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AU - Chen, Mu

AU - Yuan, Yuan

AU - Wang, Zhuo

AU - Shen, Changyu

AU - Fishbein, Michael C.

AU - Chen, Zhenhui

AU - Wong, Johnson

AU - Grant, Maria B.

AU - Everett, Thomas

AU - Chen, Peng-Sheng

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N2 - Background: High output subcutaneous nerve stimulation (ScNS) remodels the stellate ganglia and suppresses cardiac arrhythmia. Objective: The purpose of this study was to test the hypothesis that long duration low output ScNS causes cardiac nerve sprouting and increases plasma norepinephrine concentration and the duration of paroxysmal atrial tachycardia (PAT) in ambulatory dogs. Methods: We prospectively randomized 22 dogs (11 males and 11 females) into 5 different output groups for 2 months of ScNS: 0 mA (sham) (n = 6), 0.25 mA (n = 4), 1.5 mA (n = 4), 2.5 mA (n = 4), and 3.5 mA (n = 4). Results: As compared with baseline, the changes in the durations of PAT episodes per 48 hours were significantly different among different groups (sham, −5.0 ± 9.5 seconds; 0.25 mA, 95.5 ± 71.0 seconds; 1.5 mA, −99.3 ± 39.6 seconds; 2.5 mA, −155.3 ± 87.8 seconds; and 3.5 mA, −76.3 ± 44.8 seconds; P <.001). The 3.5 mA group had a greater reduction in sinus heart rate than did the sham group (−29.8 ± 15.0 beats/min vs −14.5 ± 3.0 beats/min; P =.038). Immunohistochemical studies showed that the 0.25 mA group had a significantly increased while 2.5 mA and 3.5 mA stimulation had significantly reduced growth-associated protein 43 nerve densities in both atria and ventricles. The plasma norepinephrine concentrations in the 0.25 mA group was 5063.0 ± 4366.0 pg/mL, which was significantly higher than that in the other groups of dogs (739.3 ± 946.3; P =.009). There were no significant differences in the effects of simulation between males and females. Conclusion: In ambulatory dogs, low output ScNS causes cardiac nerve sprouting and increases plasma norepinephrine concentration and the duration of PAT episodes while high output ScNS is antiarrhythmic.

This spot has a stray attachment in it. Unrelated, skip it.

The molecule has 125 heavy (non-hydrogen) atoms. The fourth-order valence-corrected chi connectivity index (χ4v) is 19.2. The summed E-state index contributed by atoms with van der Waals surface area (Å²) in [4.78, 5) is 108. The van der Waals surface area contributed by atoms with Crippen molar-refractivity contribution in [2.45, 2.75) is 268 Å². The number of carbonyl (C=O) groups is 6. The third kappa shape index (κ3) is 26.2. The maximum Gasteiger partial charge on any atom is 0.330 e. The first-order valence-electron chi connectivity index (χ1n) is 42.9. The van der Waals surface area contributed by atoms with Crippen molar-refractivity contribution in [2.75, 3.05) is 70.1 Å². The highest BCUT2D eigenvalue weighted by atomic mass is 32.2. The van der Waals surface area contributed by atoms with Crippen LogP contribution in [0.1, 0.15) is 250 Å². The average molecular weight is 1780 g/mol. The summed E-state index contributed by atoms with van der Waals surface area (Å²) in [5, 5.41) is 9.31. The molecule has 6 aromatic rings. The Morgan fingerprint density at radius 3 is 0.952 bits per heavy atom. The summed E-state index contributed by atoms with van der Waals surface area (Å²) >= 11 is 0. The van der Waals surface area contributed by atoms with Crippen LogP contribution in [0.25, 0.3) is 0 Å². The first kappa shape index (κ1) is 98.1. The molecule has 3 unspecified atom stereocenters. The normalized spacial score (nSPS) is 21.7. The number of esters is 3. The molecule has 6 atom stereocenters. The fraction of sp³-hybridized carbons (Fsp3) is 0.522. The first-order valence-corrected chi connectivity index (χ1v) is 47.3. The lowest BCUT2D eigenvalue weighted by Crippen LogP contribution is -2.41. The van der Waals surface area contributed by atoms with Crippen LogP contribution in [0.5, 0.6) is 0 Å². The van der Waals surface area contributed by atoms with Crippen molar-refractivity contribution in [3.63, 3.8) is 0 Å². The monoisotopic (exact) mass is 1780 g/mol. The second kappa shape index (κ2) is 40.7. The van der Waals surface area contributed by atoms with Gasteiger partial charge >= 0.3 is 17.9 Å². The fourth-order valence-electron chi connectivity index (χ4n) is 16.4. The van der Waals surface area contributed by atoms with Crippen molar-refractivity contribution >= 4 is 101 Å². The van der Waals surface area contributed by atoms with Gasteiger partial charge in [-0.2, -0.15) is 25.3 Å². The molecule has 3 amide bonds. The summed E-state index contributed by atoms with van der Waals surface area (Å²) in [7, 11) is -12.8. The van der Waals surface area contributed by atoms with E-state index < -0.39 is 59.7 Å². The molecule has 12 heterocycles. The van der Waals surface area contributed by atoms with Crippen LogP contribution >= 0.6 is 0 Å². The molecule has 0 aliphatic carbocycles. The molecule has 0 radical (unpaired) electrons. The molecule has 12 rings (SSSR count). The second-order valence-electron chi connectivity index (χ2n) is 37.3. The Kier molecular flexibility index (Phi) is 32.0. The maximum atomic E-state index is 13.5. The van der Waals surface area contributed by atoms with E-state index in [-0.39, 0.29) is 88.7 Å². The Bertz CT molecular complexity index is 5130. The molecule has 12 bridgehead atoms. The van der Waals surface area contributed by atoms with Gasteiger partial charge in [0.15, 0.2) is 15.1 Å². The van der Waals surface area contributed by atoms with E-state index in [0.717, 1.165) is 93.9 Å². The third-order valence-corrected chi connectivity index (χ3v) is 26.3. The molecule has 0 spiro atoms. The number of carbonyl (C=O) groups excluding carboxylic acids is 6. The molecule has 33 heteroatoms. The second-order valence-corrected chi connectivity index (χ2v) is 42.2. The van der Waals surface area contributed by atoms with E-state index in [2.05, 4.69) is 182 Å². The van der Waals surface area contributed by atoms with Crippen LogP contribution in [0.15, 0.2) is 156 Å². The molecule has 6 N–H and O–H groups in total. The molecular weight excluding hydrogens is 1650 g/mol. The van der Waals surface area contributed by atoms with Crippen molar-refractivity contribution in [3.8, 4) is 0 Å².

AB - Background: High output subcutaneous nerve stimulation (ScNS) remodels the stellate ganglia and suppresses cardiac arrhythmia. Objective: The purpose of this study was to test the hypothesis that long duration low output ScNS causes cardiac nerve sprouting and increases plasma norepinephrine concentration and the duration of paroxysmal atrial tachycardia (PAT) in ambulatory dogs. Methods: We prospectively randomized 22 dogs (11 males and 11 females) into 5 different output groups for 2 months of ScNS: 0 mA (sham) (n = 6), 0.25 mA (n = 4), 1.5 mA (n = 4), 2.5 mA (n = 4), and 3.5 mA (n = 4). Results: As compared with baseline, the changes in the durations of PAT episodes per 48 hours were significantly different among different groups (sham, −5.0 ± 9.5 seconds; 0.25 mA, 95.5 ± 71.0 seconds; 1.5 mA, −99.3 ± 39.6 seconds; 2.5 mA, −155.3 ± 87.8 seconds; and 3.5 mA, −76.3 ± 44.8 seconds; P <.001). The 3.5 mA group had a greater reduction in sinus heart rate than did the sham group (−29.8 ± 15.0 beats/min vs −14.5 ± 3.0 beats/min; P =.038). Immunohistochemical studies showed that the 0.25 mA group had a significantly increased while 2.5 mA and 3.5 mA stimulation had significantly reduced growth-associated protein 43 nerve densities in both atria and ventricles. The plasma norepinephrine concentrations in the 0.25 mA group was 5063.0 ± 4366.0 pg/mL, which was significantly higher than that in the other groups of dogs (739.3 ± 946.3; P =.009). There were no significant differences in the effects of simulation between males and females. Conclusion: In ambulatory dogs, low output ScNS causes cardiac nerve sprouting and increases plasma norepinephrine concentration and the duration of PAT episodes while high output ScNS is antiarrhythmic.

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KW - Excitotoxicity

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KW - Nerve sprouting